"It cannot afford filmmakers who pursue the same obsessions from film to film and who sometimes indulge in the kind of autobiographical explorations we expect in European film-makers . . . Very rare is the American director who has the power and mania to explore his own psyche with the grace and occasional mercilessness of a Truffaut . . . or with the poetic and economic abandon of a Fellini . . . ."
Complex, driven and unfailingly American, Pennsylvania-born Ed Wood possessed a vision that was daftly individual. His personal preoccupation was transvestism.
A former marine and a Second World War combat veteran, Wood arrived in Los Angeles determined to make some sort of statement on the subject. Not unexpectedly, he was fond of wearing women's clothes. A practising cross-dresser before his war service, he claimed to have made Pacific landings wearing a bra and panties under his uniform.
Wood's "statement" was Glen Or Glenda, a motion picture unique in the annals of personal cinema. Structured as a docudrama, it featured horror movie has-been Bela Lugosi as its scientist-narrator, and starred Wood himself as the entirely heterosexual Glen, a young man troubled by the need to explain his angora sweater fixation to his fiancee.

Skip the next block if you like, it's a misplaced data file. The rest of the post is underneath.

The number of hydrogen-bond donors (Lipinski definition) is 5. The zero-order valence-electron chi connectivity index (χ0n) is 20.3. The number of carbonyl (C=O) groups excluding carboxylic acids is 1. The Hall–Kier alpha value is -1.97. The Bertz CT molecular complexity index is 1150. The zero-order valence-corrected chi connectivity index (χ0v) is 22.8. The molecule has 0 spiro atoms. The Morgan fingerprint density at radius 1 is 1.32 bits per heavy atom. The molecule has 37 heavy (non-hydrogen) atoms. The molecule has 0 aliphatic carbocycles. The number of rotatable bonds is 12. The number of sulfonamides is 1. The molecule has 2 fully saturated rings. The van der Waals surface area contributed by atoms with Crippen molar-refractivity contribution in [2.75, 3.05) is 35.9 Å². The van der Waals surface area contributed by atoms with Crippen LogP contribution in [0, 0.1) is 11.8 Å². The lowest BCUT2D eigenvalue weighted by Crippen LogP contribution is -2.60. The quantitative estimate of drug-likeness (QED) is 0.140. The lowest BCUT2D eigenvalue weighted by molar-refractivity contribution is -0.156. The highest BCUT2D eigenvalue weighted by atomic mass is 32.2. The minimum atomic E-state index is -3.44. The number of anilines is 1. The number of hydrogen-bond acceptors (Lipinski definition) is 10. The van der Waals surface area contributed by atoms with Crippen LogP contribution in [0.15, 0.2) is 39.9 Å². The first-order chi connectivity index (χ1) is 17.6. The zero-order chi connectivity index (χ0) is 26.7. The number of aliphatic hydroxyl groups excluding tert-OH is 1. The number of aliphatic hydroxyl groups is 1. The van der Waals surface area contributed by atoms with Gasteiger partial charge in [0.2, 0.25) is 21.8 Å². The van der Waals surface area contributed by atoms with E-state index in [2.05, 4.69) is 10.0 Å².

Operating on the edge of the "real" movie business, Wood made more than a dozen shoestring exploitation features. Despite his spectacular failure to "break through," he influenced, and even inspired such acknowledged off-the-wall talents as John (Serial Mom) Waters, David (Twin Peaks) Lynch and Tim (Edward Scissorhands) Burton.
Though he was a loser, he was no quitter. Several distinctively Wood works are currently available from Rhino Home Video, including:
* Ed Wood: Look Back in Angora (1994). Gary Owens narrates an indispensable, not entirely serious documentary examining the life Wood led and the pictures it produced.
* Jail Bait (a.k.a. Hidden Face; 1955). Steve (Hercules) Reeves is introduced as a homicide detective in this police thriller. The "director's cut" replaces stock footage of a blackface minstrel show with stock footage of a strip teaser.
* The Violent Years (1956). Wood wrote the screenplay for this out-of-control high-school girl-gang feature. Former teen movie star Mamie Van Doren offers introductory remarks.
* Plan 9 From Outer Space (1959). The sci-fi classic that needs no introduction.